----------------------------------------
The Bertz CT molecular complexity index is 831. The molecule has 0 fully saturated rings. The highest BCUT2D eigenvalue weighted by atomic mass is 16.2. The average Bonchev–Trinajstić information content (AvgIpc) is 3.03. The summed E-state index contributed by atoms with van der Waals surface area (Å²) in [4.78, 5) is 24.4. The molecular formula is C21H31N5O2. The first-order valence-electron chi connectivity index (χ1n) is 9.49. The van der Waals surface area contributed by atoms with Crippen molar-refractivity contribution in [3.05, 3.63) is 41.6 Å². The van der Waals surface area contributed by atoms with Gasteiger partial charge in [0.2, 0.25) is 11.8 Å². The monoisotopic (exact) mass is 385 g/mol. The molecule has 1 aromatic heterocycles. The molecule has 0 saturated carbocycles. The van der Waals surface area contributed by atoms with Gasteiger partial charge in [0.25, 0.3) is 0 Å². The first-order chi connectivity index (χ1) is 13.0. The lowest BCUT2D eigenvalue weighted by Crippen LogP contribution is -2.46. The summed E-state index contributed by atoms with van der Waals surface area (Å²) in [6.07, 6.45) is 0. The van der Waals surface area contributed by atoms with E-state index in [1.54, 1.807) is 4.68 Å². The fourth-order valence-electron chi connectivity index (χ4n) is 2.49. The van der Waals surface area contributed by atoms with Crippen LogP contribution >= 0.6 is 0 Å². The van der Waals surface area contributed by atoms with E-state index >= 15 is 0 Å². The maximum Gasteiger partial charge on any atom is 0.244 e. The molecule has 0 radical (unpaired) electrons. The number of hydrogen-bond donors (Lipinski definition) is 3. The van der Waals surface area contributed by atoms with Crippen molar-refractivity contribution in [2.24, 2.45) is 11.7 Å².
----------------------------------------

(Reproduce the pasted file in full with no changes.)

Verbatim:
The Bertz CT molecular complexity index is 831. The molecule has 0 fully saturated rings. The highest BCUT2D eigenvalue weighted by atomic mass is 16.2. The average Bonchev–Trinajstić information content (AvgIpc) is 3.03. The summed E-state index contributed by atoms with van der Waals surface area (Å²) in [4.78, 5) is 24.4. The molecular formula is C21H31N5O2. The first-order valence-electron chi connectivity index (χ1n) is 9.49. The van der Waals surface area contributed by atoms with Crippen molar-refractivity contribution in [3.05, 3.63) is 41.6 Å². The van der Waals surface area contributed by atoms with Gasteiger partial charge in [0.2, 0.25) is 11.8 Å². The monoisotopic (exact) mass is 385 g/mol. The molecule has 1 aromatic heterocycles. The molecule has 0 saturated carbocycles. The van der Waals surface area contributed by atoms with Gasteiger partial charge in [0.25, 0.3) is 0 Å². The first-order chi connectivity index (χ1) is 13.0. The lowest BCUT2D eigenvalue weighted by Crippen LogP contribution is -2.46. The summed E-state index contributed by atoms with van der Waals surface area (Å²) in [6.07, 6.45) is 0. The van der Waals surface area contributed by atoms with E-state index in [1.54, 1.807) is 4.68 Å². The fourth-order valence-electron chi connectivity index (χ4n) is 2.49. The van der Waals surface area contributed by atoms with Crippen LogP contribution >= 0.6 is 0 Å². The van der Waals surface area contributed by atoms with E-state index >= 15 is 0 Å². The maximum Gasteiger partial charge on any atom is 0.244 e. The molecule has 0 radical (unpaired) electrons. The number of hydrogen-bond donors (Lipinski definition) is 3. The van der Waals surface area contributed by atoms with Crippen molar-refractivity contribution in [2.24, 2.45) is 11.7 Å².